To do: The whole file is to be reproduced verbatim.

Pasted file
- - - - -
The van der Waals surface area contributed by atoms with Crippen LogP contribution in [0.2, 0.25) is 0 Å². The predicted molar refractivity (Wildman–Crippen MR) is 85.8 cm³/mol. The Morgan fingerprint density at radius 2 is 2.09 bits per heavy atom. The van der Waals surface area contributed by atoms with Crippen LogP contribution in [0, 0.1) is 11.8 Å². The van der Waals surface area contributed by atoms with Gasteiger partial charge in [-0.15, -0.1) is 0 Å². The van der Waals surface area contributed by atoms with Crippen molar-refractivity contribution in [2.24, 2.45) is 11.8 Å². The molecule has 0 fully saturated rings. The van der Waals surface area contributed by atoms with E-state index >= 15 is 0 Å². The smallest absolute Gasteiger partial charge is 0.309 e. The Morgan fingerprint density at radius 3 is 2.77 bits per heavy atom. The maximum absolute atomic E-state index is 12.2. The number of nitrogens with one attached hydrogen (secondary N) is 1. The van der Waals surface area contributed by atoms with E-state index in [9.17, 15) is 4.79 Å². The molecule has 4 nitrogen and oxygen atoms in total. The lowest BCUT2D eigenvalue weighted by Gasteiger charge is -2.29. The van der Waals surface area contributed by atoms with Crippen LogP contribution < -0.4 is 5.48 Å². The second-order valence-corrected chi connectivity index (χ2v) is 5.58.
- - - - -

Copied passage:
The van der Waals surface area contributed by atoms with Crippen LogP contribution in [0.2, 0.25) is 0 Å². The predicted molar refractivity (Wildman–Crippen MR) is 85.8 cm³/mol. The Morgan fingerprint density at radius 2 is 2.09 bits per heavy atom. The van der Waals surface area contributed by atoms with Crippen LogP contribution in [0, 0.1) is 11.8 Å². The van der Waals surface area contributed by atoms with Gasteiger partial charge in [-0.15, -0.1) is 0 Å². The van der Waals surface area contributed by atoms with Crippen molar-refractivity contribution in [2.24, 2.45) is 11.8 Å². The molecule has 0 fully saturated rings. The van der Waals surface area contributed by atoms with E-state index >= 15 is 0 Å². The smallest absolute Gasteiger partial charge is 0.309 e. The Morgan fingerprint density at radius 3 is 2.77 bits per heavy atom. The maximum absolute atomic E-state index is 12.2. The number of nitrogens with one attached hydrogen (secondary N) is 1. The van der Waals surface area contributed by atoms with E-state index in [9.17, 15) is 4.79 Å². The molecule has 4 nitrogen and oxygen atoms in total. The lowest BCUT2D eigenvalue weighted by Gasteiger charge is -2.29. The van der Waals surface area contributed by atoms with Crippen LogP contribution < -0.4 is 5.48 Å². The second-order valence-corrected chi connectivity index (χ2v) is 5.58.